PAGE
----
The actor Gérard Depardieu has given back his French passport and is moving to Belgium to avoid paying taxes. This is a gross simplification of what has sparked a polemical debate in French cultural and political circles.
Philippe Torreton, another French actor, in a virulent column published on December 17, 2012 in the French newspaper Libération calls out Depardieu on his fiscal exile.
The column addresses Depardieu using the informal you “tu” instead of the polite and more formal “vous” and attacks him using lines from Depardieu’s famous film, the adaptation of Edmond Rostand’s play Cyrano de Bergerac; he accuses him of leaving his country in the midst of a crisis.
This column sparked a response from French actress Catherine Deneuve who took to writing a column published on December 20, 2012 also in Libération, entitled “Monsieur Torreton”. According to her, she not so much defends Depardieu as scolds Torreton for his pettiness and debasing words. Then, she finishes her short piece with a dramatic “What would you have done in 1789, [to think of it] my body is still trembling” and the oft quoted statement about tolerance taken from Voltaire.
Also jumping on the bandwagon is Laurence Parisot, the president of the MEDEF, France’s largest employers’ union. She remarks that the current politics are reminiscent of a climate of “civil war” and aligns herself with Deneuve. “I say like Catherine Deneuve said this morning in Libération, we have the feeling today that one is looking to recreate something that is relating to 1789, one needs to realize how insufferable this is for many talented people and this is why they are pushed to leaving, let’s not invert the order of things”.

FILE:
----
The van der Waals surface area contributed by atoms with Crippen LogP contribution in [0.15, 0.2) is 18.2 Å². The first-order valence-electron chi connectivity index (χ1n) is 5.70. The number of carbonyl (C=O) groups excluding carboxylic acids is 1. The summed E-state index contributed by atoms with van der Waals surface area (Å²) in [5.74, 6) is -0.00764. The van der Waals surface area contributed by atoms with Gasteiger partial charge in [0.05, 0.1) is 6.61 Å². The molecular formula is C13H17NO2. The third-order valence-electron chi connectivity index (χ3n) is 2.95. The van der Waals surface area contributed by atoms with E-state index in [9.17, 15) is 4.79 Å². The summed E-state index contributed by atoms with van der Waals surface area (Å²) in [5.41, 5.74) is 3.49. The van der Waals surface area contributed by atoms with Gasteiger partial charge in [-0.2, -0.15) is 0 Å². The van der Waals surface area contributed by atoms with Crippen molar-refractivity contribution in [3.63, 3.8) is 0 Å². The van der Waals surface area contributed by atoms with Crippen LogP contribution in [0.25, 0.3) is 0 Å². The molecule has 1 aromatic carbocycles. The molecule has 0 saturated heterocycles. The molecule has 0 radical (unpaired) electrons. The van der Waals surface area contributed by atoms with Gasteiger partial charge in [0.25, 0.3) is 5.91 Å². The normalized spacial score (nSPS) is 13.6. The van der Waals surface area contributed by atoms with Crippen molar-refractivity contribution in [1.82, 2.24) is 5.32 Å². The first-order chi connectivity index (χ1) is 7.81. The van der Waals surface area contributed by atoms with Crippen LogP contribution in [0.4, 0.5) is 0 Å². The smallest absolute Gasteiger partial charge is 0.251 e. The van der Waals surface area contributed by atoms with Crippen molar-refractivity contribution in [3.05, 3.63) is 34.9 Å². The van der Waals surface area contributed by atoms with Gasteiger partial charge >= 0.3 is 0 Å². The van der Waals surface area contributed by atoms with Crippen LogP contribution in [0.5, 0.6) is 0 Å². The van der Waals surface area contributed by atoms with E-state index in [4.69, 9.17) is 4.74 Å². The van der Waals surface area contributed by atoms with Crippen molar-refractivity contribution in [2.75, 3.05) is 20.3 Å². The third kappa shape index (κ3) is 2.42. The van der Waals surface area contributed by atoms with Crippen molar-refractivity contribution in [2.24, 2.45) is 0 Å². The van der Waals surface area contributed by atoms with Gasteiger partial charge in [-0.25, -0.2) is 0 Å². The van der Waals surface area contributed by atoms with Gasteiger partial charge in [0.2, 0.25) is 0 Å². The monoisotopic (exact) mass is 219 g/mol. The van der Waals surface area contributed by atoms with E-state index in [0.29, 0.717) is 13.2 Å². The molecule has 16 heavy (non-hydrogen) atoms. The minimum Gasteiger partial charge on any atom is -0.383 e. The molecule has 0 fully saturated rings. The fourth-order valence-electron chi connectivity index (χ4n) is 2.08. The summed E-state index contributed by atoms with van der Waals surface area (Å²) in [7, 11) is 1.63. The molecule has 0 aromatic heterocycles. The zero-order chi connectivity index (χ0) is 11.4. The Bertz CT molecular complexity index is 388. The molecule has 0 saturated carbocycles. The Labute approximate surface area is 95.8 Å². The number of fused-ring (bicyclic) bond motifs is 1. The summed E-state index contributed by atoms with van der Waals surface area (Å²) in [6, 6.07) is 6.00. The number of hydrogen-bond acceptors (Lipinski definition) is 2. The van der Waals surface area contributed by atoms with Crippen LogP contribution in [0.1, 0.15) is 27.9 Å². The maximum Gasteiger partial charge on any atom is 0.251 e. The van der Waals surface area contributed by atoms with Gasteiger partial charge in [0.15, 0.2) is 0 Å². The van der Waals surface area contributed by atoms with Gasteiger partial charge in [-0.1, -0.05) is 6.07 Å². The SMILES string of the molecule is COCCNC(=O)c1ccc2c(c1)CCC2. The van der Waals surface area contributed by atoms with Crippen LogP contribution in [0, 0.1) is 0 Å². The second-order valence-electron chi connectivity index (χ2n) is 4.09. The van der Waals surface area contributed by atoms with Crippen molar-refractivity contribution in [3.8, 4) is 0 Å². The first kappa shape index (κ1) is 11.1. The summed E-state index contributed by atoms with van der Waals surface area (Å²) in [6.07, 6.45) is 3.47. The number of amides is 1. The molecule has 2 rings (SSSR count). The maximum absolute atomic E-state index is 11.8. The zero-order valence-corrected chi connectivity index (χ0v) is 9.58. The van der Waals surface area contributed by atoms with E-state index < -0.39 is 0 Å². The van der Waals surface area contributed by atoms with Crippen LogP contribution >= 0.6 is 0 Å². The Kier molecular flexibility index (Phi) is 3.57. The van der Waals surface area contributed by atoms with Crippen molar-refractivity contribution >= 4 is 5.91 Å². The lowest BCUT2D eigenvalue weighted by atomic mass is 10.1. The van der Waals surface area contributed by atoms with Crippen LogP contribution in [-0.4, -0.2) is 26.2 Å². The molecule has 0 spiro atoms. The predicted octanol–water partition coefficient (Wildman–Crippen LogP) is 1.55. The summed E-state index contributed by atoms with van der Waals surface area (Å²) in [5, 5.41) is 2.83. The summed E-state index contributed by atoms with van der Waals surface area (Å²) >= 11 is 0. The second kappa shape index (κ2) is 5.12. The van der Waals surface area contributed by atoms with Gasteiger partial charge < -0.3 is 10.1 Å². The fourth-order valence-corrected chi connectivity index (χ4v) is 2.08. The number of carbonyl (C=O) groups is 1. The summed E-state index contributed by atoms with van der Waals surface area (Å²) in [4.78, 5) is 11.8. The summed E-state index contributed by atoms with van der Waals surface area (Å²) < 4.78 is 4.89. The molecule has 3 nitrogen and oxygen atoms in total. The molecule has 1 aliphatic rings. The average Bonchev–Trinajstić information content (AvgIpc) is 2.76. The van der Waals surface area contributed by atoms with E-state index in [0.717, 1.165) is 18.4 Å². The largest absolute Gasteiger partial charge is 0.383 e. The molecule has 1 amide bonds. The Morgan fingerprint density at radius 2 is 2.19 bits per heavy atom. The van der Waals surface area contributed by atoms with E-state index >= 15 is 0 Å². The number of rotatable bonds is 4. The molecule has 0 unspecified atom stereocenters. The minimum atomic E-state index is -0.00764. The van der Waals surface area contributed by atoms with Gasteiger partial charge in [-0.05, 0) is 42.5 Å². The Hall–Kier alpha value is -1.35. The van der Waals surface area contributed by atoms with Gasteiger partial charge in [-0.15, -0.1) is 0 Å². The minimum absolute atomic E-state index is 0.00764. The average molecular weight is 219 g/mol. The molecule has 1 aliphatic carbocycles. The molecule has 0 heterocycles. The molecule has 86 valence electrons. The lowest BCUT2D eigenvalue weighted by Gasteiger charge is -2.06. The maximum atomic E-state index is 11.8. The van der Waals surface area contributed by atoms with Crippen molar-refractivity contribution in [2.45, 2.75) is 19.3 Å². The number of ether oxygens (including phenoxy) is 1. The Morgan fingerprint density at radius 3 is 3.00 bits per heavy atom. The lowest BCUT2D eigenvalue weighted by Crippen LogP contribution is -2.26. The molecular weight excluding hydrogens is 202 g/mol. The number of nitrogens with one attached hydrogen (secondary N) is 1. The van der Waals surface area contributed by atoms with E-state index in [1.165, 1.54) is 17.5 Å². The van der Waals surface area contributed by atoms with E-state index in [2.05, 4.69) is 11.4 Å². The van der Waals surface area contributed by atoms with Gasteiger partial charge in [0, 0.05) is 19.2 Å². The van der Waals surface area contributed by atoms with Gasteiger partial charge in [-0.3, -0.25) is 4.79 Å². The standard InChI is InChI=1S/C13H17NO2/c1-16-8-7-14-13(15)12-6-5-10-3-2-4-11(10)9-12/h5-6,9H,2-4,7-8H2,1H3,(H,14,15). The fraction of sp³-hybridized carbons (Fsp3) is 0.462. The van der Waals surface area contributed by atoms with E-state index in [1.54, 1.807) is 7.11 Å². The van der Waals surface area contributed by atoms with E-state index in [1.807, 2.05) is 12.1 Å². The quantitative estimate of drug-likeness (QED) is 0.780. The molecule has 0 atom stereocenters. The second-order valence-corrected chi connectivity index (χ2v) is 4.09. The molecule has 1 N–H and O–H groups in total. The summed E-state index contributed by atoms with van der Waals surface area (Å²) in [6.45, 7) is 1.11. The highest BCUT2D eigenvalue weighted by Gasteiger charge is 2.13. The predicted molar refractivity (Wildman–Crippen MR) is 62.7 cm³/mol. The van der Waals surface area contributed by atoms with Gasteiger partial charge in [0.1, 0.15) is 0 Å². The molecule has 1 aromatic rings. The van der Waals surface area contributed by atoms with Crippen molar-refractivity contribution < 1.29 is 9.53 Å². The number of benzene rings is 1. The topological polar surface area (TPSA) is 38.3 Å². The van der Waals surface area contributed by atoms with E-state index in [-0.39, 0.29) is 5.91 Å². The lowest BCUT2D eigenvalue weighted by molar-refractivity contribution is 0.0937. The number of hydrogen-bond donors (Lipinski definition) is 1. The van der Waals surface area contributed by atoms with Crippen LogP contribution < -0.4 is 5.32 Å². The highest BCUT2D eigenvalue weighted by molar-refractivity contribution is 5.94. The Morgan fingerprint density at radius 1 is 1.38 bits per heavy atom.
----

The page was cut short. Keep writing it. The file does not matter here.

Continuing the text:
Why bring up 1789? Who is exactly this (new) nobility and why is their (fiscal) exile something to accept / defend / deplore? Since when is the super rich paying taxes viewed as something negative – revolutionarily speaking? And why would Deneuve tremble at the thought of 1789? Both she and Depardieu would have been part of the Third Estate back then. Are the French starting to regret the legacies of the French Revolution?
What do you think?